BERLIN — Largely hidden from view, North Country Growers is completing the site work for its greenhouse project and hopes to begin construction of the first greenhouse next month.
A subsidiary of American Ag Energy, NCG is proposing to build and operate two 10-acre greenhouses that will produce 15 million heads of lettuce and 8 million pounds of tomatoes annually.
Last August, AB Construction of Lancaster began the site work including the main road and the water and sewer connections. American Ag Energy CEO Richard Rosen said he expects the site work to be completed within the next month. He noted with pride that many people are unaware of the work underway on the 172-acre site, which is set back from the East Side Road. He said everything is being done properly and any dust from the work is being controlled.
“They are doing a magnificent job,” he said.
Rosen said he anticipates holding a ribbon cutting in July when they start constructing the first greenhouse. He explained that the lettuce greenhouse will go up first. He expects it to be finished by November and will do some test runs before moving into commercial operation next spring.
“You should do it a few times before you sell it,” he said.
Once the first greenhouse is done, Rosen said they will immediately start the second. He anticipates the tomato greenhouse will be finished in spring 2033. His ultimate goal is to have 50 acres of greenhouse here and Rosen said he has identified other sites in Berlin and Milan.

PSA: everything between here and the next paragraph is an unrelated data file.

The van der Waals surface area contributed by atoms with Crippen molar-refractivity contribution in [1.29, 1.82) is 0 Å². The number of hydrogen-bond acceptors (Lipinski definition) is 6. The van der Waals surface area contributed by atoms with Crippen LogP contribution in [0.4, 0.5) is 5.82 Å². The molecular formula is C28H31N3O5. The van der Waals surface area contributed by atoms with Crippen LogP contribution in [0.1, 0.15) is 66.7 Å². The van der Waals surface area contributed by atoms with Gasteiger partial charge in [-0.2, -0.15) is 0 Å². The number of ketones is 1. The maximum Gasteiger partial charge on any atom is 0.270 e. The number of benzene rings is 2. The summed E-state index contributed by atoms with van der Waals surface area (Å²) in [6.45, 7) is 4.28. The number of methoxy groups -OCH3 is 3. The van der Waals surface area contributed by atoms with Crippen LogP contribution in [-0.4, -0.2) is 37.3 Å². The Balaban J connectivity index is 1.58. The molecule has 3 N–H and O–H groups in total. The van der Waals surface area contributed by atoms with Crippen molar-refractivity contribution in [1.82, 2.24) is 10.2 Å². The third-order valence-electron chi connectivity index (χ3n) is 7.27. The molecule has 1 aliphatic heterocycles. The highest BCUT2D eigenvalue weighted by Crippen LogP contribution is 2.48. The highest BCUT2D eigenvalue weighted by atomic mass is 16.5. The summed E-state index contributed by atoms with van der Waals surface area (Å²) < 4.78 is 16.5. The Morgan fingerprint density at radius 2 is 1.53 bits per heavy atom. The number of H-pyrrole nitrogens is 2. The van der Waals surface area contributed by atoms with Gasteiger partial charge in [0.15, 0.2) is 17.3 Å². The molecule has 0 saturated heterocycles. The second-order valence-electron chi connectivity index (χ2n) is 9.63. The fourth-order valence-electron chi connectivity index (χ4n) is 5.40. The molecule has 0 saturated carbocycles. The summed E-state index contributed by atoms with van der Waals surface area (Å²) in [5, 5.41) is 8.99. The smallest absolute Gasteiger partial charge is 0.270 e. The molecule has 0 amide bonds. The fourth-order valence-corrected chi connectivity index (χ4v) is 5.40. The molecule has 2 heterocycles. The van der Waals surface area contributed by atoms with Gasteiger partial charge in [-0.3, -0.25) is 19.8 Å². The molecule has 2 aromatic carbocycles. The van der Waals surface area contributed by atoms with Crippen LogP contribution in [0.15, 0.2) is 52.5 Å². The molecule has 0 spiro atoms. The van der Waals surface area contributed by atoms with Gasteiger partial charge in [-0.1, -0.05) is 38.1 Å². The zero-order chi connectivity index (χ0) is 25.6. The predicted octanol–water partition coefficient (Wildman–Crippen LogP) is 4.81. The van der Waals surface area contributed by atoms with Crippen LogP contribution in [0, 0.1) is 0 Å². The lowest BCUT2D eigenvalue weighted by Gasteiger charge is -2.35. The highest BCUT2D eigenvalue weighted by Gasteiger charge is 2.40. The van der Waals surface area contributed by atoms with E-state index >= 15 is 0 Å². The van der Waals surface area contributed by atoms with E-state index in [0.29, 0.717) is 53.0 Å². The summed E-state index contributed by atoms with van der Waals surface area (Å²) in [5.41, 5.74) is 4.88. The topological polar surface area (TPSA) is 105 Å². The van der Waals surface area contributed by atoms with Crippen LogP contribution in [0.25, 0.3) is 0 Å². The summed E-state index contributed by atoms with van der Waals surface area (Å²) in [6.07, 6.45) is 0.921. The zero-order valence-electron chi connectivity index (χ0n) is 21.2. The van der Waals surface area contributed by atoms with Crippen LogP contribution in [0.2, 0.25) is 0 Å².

Rosen notes 95 percent of tomatoes and lettuce at super markets come from California, Mexico, Arizona, and Florida and it takes five to six days to get to market. He will serve the New England market with produce picked just the day before.
He said the operation will employ about 80 full time people and Rosen said he will pay good wages and benefits including possibly child care. He expects to start interviewing potential employees this fall.
Rosen and North Country Growers have worked almost six years to get to this stage. Rosen said it was a “very complicated” project with a lot of impediments and praised city officials for being supportive.
The company went through nine options on the city-owned property before purchasing it for $645,000 at the end of 2020. The state legislature passed a bill authorizing NCG to negotiate a 20-year payment-in-lieu of tax agreement with the city that allows annual payments that are lower in the early years as the facility is built and then increase in later years.
Rosen praised city officials for being supportive.
As described, the greenhouse project is a self-contained, sustainable growing enterprise that reuses its waste products. Rainwater collected off the roof and snow melt are recycled for irrigation. Waste heat is recycled to heat greenhouses, and the project will use the C02 emissions to generate power. A generation plant would tap into the natural gas pipeline, producing an estimated 8.8 megawatts of electrical power primarily to be used by the facility.